The Peninsular Ranges are a group of north-south running mountain ranges which stretch approximately 900 miles from southern California to the southern tip of the Baja peninsula. They are part of the North American Coast Ranges that run along the Pacific coast from Alaska to Mexico. They are bound by the Pacific Ocean on the west and the Sonoran Desert on the east in California. On the Baja Peninsula their eastern boundary is the Sea of Cortez/Gulf of California.
Aerial View of the Peninsular Ranges in CA
The Peninsular Ranges include the Santa Ana Mountains
, San Jacinto Mountains, and Laguna Mountains of southern California and the Sierra Juarez, Sierra San Pedro Mártir, and La Giganta mountains of Baja California. The vegetation in these mountains varies from coastal sage scrub to chaparral to oak woodland to conifer forest, depending on elevation.
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These mountains are notable for many reasons. The Santa Ana Mountains are the largest intact natural landscape remaining in coastal southern California. The San Jacinto Mountains rise up dramatically from the desert areas to the north and east and are a popular area to visit both in the winter and summer. Mt. San Jacinto
has one of the highest vertical reliefs in the US; this peak soars 10,350 feet above Palm Springs. The Laguna Mountains are in eastern San Diego County and at their eastern edge is a sharp escarpment that drops down dramatically to the Sonoran Desert. The Sierra Juárez and the San Pedro Mártir contain the southernmost extremity of the Mediterranean climate. Also, in both of these ranges, 10 species of pines along with white fir, incense cedar, and many species of oak can be found growing. Picacho del Diablo at 3100 m (10,153 ft), the highest point on the peninsula of Baja California, is in the San Pedro Mártir Mountains. The La Giganta Mountains are the southernmost mountains on the Baja Peninsula and there are many notable cave paintings there.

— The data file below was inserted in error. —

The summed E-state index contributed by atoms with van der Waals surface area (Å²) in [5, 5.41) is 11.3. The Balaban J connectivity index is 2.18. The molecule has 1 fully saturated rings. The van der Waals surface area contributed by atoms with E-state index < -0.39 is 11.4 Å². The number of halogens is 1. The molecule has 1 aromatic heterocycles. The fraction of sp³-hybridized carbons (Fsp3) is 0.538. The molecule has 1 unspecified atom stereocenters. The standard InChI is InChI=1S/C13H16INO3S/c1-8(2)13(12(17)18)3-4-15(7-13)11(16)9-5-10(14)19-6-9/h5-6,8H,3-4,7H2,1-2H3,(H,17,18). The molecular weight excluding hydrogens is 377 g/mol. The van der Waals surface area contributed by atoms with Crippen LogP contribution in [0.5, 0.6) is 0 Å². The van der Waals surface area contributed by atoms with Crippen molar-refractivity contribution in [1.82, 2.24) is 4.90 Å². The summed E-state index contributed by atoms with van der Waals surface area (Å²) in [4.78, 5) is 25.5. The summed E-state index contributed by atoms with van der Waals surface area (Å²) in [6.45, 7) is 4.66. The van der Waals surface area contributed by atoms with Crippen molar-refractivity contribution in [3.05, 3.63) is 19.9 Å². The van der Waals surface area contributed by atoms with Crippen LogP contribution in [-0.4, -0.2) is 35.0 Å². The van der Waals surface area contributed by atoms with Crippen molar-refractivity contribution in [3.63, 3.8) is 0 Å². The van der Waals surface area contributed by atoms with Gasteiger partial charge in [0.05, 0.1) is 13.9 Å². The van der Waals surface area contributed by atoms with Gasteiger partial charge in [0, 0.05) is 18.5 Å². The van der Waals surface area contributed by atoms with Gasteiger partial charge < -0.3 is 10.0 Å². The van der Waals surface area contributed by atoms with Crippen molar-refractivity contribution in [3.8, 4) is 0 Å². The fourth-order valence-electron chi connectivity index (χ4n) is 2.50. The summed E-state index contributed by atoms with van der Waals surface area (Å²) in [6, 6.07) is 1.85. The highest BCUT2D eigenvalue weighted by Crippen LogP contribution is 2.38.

There are endless peaks to climb and trails to explore in the Peninsular Ranges. To the left on this page are just some of the mountains and rocks that others here have climbed and written about!
North of the Peninsular ranges are the Transverse Ranges
which run east-west.
In southern California I-10 runs east-west along the northern boundary of the Peninsular Ranges. Major north-south Interstates are I-5 along the coast and I-15 and I-215 inland. Highways 74, 76, and 78 each head into the Peninsular Ranges with Hwy 79 linking them. A good map of southern California should show all these highways and the boundaries of the San Bernardino and Cleveland National Forests which roughly are the boundaries of the Peninsular Ranges.
In Mexico Hwy 1 is the main north-south route along the Sierra Juárez, the San Pedro Mártir, and the La Giganta Mountains.
runs through the Peninsular Ranges in Southern California. Click here for more info on trails in the Cleveland National Forest.